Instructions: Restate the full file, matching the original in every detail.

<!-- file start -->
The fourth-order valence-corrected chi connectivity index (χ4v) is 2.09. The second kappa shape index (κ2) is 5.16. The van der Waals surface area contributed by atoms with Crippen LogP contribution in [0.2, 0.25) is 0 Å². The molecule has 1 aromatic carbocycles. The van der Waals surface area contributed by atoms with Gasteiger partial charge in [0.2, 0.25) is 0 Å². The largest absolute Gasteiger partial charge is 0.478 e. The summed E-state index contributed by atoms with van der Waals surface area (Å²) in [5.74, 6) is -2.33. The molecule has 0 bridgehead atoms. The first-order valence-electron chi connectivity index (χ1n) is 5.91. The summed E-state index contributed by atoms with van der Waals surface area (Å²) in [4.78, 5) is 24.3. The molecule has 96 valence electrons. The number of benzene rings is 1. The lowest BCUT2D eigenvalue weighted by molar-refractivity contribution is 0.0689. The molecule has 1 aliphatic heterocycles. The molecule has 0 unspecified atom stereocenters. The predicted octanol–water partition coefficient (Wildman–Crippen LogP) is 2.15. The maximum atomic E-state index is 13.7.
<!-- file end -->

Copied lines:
The fourth-order valence-corrected chi connectivity index (χ4v) is 2.09. The second kappa shape index (κ2) is 5.16. The van der Waals surface area contributed by atoms with Crippen LogP contribution in [0.2, 0.25) is 0 Å². The molecule has 1 aromatic carbocycles. The van der Waals surface area contributed by atoms with Gasteiger partial charge in [0.2, 0.25) is 0 Å². The largest absolute Gasteiger partial charge is 0.478 e. The summed E-state index contributed by atoms with van der Waals surface area (Å²) in [5.74, 6) is -2.33. The molecule has 0 bridgehead atoms. The first-order valence-electron chi connectivity index (χ1n) is 5.91. The summed E-state index contributed by atoms with van der Waals surface area (Å²) in [4.78, 5) is 24.3. The molecule has 96 valence electrons. The number of benzene rings is 1. The lowest BCUT2D eigenvalue weighted by molar-refractivity contribution is 0.0689. The molecule has 1 aliphatic heterocycles. The molecule has 0 unspecified atom stereocenters. The predicted octanol–water partition coefficient (Wildman–Crippen LogP) is 2.15. The maximum atomic E-state index is 13.7.